Thinking Songs – Getting Inside Your Head


“Get out of your head” – that’s what I’ve been telling myself a lot lately. I’m realizing more and more how much my thoughts affect my feelings, emotions, energy, etc. Although I can’t control my feelings – though that doesn’t stop me from trying – I can pay closer attention, and ask “Why?” Is there a thought or belief that is driving my feelings? More often than not lately, fear is often the cause. And while I may not be able to remove the fear, I can reframe – rethink – and ultimately, change how I feel.

I know it sounds crazy. But it works.

So I’m a lot more intentional about what I choose to focus on. And, I realize the music I listen to can really affect my overall mood and activity levels.

So, when I’m working around the studio, I like to play music. Sometimes, I need to focus. Sometimes I need to be inspired. Other times, I need to feel energized. Sometimes, I want to feel sad. Other times, I need to know there is a reason to remain hopeful. 

So one say, I did a search for Apple Music “thinking songs” under Playlists. And I found a gold mine! I can literally get inside other people’s head – and “try their music” on for size. Some playlists help me think. Others distract me. I discover new music – some I like, some I don’t. And, in getting inside someone else’s head – magically – I find I’m no longer stuck inside mine.

Get inside Gwyneth’s head…

Get inside Jessica’s head…

Get inside Richard’s head….

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Campus Tours & Cultural Racism: 50 Years Later #truthfultuesday


I’m just realizing that I was born in June of the year MLK was assassinated – 50 years ago this year. For my parent’s generation, this assassination was on the level of the Challenger Explosion or 9/11. We all remember where we were on the day when…

I remember my mom telling me that she was taking a tour of the campus at Purdue in Lafayette when the news unfolded about the assassination. I realize now that she told me this story several times over the years – it’s etched in my memory.

But I realize now she was talking about the assassination of President Kennedy – not MLK. My dad was going to Purdue for his PhD in Chemical Engineering in the early 60’s, which is why my sister was actually born in Lafayette, IN! So, mom was definitely talking about President Kennedy when she told me that story.

In fact, I don’t remember my parents ever talking about the assassination of MLK in any memorable way. And yet, they both were on the same level in terms of national and cultural significance.

That observation struck me this year for some reason. I think it’s the turning 50 thing 😉 It helped me see things I hadn’t noticed before about my cultural upbringing. It was a stark reminder that my cultural upbringing was pretty white. Most of my cultural references are therefore related to and biased towards white American history. A lot was left out in the history books, but also in the conversations we probably had around the dinner table, at Scouts or in Sunday School.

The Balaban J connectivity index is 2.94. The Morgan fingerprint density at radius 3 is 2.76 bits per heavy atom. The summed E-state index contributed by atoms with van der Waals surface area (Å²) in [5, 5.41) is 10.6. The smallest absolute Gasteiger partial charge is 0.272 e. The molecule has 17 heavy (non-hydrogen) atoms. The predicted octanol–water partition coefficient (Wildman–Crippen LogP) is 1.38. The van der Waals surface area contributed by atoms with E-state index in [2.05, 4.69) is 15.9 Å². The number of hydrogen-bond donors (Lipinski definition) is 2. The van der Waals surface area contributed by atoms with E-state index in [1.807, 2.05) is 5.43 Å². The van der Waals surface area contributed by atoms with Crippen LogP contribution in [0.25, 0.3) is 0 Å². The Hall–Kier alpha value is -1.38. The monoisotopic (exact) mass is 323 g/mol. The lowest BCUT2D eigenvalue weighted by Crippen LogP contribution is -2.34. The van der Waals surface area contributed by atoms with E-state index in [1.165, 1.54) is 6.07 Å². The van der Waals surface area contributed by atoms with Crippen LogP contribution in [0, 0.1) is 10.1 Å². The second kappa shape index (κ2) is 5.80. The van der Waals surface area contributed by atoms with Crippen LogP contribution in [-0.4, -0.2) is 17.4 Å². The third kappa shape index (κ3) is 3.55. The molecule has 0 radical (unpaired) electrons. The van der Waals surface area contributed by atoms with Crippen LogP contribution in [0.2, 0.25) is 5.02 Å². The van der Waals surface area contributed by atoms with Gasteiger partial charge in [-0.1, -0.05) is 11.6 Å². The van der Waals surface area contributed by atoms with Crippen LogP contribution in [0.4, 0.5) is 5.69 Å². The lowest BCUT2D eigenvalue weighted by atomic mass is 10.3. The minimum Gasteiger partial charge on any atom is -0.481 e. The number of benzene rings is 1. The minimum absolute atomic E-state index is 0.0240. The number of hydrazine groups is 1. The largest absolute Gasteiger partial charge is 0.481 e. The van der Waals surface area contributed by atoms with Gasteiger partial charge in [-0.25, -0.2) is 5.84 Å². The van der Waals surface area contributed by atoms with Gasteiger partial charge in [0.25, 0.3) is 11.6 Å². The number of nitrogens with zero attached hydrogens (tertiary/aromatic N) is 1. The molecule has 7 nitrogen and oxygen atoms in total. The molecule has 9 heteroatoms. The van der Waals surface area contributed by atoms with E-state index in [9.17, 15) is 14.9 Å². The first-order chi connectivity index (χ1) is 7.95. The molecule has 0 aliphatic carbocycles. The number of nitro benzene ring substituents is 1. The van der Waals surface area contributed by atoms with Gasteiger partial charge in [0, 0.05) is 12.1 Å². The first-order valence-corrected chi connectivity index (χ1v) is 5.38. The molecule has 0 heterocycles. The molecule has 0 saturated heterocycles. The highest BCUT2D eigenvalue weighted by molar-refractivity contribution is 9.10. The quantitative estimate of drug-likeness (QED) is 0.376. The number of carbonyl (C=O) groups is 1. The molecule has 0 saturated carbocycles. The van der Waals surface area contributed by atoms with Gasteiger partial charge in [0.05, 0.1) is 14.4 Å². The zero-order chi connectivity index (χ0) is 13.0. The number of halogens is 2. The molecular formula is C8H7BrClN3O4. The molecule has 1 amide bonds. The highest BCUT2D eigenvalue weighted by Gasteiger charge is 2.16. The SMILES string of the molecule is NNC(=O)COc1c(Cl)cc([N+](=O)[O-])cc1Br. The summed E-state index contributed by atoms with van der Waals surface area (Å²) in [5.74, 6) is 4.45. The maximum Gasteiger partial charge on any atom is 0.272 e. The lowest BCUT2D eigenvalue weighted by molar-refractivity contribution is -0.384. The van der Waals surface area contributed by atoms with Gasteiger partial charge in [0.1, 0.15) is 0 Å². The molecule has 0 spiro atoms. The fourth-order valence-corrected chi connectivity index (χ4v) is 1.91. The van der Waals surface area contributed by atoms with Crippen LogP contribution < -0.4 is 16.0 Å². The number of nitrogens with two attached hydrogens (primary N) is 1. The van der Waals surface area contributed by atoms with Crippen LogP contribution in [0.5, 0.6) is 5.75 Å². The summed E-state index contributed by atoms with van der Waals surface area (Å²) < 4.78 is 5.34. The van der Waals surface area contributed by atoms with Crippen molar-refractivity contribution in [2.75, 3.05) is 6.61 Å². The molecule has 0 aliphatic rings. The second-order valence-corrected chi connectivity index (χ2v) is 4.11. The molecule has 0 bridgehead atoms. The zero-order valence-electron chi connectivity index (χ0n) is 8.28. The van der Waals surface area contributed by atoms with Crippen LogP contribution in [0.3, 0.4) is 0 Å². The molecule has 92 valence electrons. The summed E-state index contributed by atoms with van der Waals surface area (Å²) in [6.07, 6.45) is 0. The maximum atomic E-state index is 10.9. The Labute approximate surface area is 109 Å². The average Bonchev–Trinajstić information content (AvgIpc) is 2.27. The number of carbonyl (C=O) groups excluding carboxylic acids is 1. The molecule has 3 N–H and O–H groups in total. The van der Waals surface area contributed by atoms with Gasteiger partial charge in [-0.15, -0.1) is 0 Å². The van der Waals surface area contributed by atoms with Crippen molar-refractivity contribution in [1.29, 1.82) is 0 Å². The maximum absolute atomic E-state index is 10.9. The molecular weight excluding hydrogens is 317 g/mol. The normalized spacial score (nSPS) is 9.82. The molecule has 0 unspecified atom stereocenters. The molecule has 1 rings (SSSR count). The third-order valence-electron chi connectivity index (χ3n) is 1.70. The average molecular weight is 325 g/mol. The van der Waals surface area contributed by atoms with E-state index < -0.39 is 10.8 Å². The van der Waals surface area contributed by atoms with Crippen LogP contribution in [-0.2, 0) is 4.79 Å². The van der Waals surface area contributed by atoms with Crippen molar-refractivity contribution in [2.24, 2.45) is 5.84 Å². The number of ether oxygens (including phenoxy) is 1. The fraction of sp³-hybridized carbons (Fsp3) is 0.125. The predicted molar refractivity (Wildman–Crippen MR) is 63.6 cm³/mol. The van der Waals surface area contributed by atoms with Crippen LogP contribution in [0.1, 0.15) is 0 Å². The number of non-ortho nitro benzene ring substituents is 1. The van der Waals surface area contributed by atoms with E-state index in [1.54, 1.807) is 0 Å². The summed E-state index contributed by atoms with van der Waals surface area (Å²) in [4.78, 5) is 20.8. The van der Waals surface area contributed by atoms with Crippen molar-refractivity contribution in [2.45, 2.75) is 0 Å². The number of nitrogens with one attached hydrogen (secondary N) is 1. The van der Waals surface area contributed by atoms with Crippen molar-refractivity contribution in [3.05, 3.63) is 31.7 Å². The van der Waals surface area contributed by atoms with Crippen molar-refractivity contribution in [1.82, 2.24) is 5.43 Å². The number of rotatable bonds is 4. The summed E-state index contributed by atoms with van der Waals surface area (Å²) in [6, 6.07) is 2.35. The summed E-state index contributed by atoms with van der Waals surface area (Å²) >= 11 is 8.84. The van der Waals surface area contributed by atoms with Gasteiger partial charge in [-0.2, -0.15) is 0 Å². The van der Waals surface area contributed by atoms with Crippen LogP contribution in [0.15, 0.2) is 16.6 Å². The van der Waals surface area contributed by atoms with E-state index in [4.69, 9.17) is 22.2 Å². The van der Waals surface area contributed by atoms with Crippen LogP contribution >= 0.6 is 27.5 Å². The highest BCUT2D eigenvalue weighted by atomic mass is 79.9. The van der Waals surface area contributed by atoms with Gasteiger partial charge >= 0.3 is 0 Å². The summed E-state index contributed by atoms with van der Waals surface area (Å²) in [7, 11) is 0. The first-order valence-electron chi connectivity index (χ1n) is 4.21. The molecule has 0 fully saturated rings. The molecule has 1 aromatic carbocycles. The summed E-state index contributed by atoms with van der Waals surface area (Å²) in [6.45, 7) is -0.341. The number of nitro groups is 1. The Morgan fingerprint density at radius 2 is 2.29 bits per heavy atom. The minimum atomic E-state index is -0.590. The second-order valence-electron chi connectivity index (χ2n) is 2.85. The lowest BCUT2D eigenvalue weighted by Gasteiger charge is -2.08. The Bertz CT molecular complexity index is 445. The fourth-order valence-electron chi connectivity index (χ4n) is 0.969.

I imagine that was a difficult and confusing time for my parents – as it was indeed for a generation…indeed, much like it is today, for my generation. I know a little about the families in which my parents were raised. We had our share of colorful characters and family stories. Like it or not, they shape who we become and how we think about the world in which we live.

So let’s be truthful. We all live with prejudice and bias. I face it many times a day. Sometimes, I’m aware of it and catch myself. Most times, I’m either tired or unconsciously aware. So, the question isn’t “Do I have prejudice thoughts about another human being?” The question is, “Am I aware of my learned bias and prejudice? How do they affect my actions and decisions?”

Bias is learned. And it can be unlearned.

I’m confronted with this almost every time I interact with another person! My life experiences around gender, race, religion, sexuality, etc. affect how I think of others – which is very subjective based on my experience. The reality is my thoughts are likely not the complete – or accurate – story! If I’m not careful, it’s very easy for me to act on my preconceptions and assume things about others that are likely not true.

And we know what they say about assumptions…

I’m better off assuming that we more similar than we are different – then acting off that assumption and not my first reaction!  Not easy, but that’s what I’ve learned is important for me.

I wish I could talk with my mom more about that day when she heard the news. I think I always let her comment about being at Purdue be the end of the conversation. That’s probably because talking about topics like race makes me uncomfortable. Looking back, I regret not opening up that up for deeper discussion. There are a lot of days I’d like to ask her about…but never found the courage or time to do so. With her gone, that ship has sailed. Such is the circle of life.

My dad celebrates his 80th birthday this year. I’ll be with him on his birthday in Florida. I have lots of questions that I want to do a better job of asking now, before the experiences and memories are lost with a generation…

#truthfultuesday

‘When You’re Accustomed to Privilege, Equality Feels Like Oppression’

My Personal Thoughts on Suicide Prevention & Recovery


Today is the last day of both National Suicide Prevention Month, and National Recovery Month. The fact that these share the same month resonates with me on so many levels. I’m a survivor of an abandoned suicide attempt – and on that same December night in 2009, entered my journey of long-term recovery from addiction. I still battle with depression and anxiety – but the hopelessness that once gripped me has lifted.